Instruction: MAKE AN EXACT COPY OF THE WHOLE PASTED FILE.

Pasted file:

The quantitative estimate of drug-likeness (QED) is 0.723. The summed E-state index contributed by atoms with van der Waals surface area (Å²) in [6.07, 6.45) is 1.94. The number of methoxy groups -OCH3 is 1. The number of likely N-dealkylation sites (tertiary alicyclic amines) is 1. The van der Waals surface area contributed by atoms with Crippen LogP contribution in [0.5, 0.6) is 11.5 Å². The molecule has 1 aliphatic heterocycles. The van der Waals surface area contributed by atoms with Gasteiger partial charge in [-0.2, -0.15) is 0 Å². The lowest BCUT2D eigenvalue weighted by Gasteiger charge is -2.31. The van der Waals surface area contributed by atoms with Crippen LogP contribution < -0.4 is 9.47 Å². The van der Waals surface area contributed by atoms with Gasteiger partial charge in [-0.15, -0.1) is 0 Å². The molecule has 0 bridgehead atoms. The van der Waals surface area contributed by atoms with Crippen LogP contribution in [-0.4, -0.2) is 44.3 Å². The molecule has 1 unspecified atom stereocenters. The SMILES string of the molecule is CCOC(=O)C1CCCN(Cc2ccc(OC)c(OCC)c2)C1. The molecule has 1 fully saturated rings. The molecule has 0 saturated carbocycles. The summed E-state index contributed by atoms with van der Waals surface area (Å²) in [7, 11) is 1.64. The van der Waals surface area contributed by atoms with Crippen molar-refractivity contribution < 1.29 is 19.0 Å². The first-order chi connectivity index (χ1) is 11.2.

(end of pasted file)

The quantitative estimate of drug-likeness (QED) is 0.723. The summed E-state index contributed by atoms with van der Waals surface area (Å²) in [6.07, 6.45) is 1.94. The number of methoxy groups -OCH3 is 1. The number of likely N-dealkylation sites (tertiary alicyclic amines) is 1. The van der Waals surface area contributed by atoms with Crippen LogP contribution in [0.5, 0.6) is 11.5 Å². The molecule has 1 aliphatic heterocycles. The van der Waals surface area contributed by atoms with Gasteiger partial charge in [-0.2, -0.15) is 0 Å². The lowest BCUT2D eigenvalue weighted by Gasteiger charge is -2.31. The van der Waals surface area contributed by atoms with Crippen LogP contribution < -0.4 is 9.47 Å². The van der Waals surface area contributed by atoms with Gasteiger partial charge in [-0.15, -0.1) is 0 Å². The molecule has 0 bridgehead atoms. The van der Waals surface area contributed by atoms with Crippen LogP contribution in [-0.4, -0.2) is 44.3 Å². The molecule has 1 unspecified atom stereocenters. The SMILES string of the molecule is CCOC(=O)C1CCCN(Cc2ccc(OC)c(OCC)c2)C1. The molecule has 1 fully saturated rings. The molecule has 0 saturated carbocycles. The summed E-state index contributed by atoms with van der Waals surface area (Å²) in [7, 11) is 1.64. The van der Waals surface area contributed by atoms with Crippen molar-refractivity contribution < 1.29 is 19.0 Å². The first-order chi connectivity index (χ1) is 11.2.